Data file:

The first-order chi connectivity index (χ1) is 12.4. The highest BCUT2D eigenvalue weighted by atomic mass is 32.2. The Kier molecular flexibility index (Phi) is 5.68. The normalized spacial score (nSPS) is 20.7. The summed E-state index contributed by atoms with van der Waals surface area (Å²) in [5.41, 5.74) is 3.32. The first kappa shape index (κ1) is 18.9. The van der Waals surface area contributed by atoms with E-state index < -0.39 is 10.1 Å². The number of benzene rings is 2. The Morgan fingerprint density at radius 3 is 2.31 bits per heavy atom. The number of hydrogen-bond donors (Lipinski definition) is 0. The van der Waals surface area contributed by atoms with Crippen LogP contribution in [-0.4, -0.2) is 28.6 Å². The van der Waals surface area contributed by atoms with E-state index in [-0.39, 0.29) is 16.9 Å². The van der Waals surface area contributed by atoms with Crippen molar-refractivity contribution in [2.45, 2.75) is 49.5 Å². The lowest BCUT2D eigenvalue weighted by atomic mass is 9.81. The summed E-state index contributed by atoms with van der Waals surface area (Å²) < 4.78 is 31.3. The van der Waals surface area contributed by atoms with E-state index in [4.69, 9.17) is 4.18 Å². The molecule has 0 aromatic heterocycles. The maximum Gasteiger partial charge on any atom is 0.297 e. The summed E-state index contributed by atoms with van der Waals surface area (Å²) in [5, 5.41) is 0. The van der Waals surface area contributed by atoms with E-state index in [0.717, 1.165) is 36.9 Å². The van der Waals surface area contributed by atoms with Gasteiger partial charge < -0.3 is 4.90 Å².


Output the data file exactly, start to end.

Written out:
The first-order chi connectivity index (χ1) is 12.4. The highest BCUT2D eigenvalue weighted by atomic mass is 32.2. The Kier molecular flexibility index (Phi) is 5.68. The normalized spacial score (nSPS) is 20.7. The summed E-state index contributed by atoms with van der Waals surface area (Å²) in [5.41, 5.74) is 3.32. The first kappa shape index (κ1) is 18.9. The van der Waals surface area contributed by atoms with E-state index < -0.39 is 10.1 Å². The number of benzene rings is 2. The Morgan fingerprint density at radius 3 is 2.31 bits per heavy atom. The number of hydrogen-bond donors (Lipinski definition) is 0. The van der Waals surface area contributed by atoms with Crippen LogP contribution in [-0.4, -0.2) is 28.6 Å². The van der Waals surface area contributed by atoms with E-state index in [-0.39, 0.29) is 16.9 Å². The van der Waals surface area contributed by atoms with Crippen molar-refractivity contribution in [2.45, 2.75) is 49.5 Å². The lowest BCUT2D eigenvalue weighted by atomic mass is 9.81. The summed E-state index contributed by atoms with van der Waals surface area (Å²) < 4.78 is 31.3. The van der Waals surface area contributed by atoms with E-state index in [4.69, 9.17) is 4.18 Å². The molecule has 0 aromatic heterocycles. The maximum Gasteiger partial charge on any atom is 0.297 e. The summed E-state index contributed by atoms with van der Waals surface area (Å²) in [5, 5.41) is 0. The van der Waals surface area contributed by atoms with E-state index in [0.717, 1.165) is 36.9 Å². The van der Waals surface area contributed by atoms with Gasteiger partial charge < -0.3 is 4.90 Å².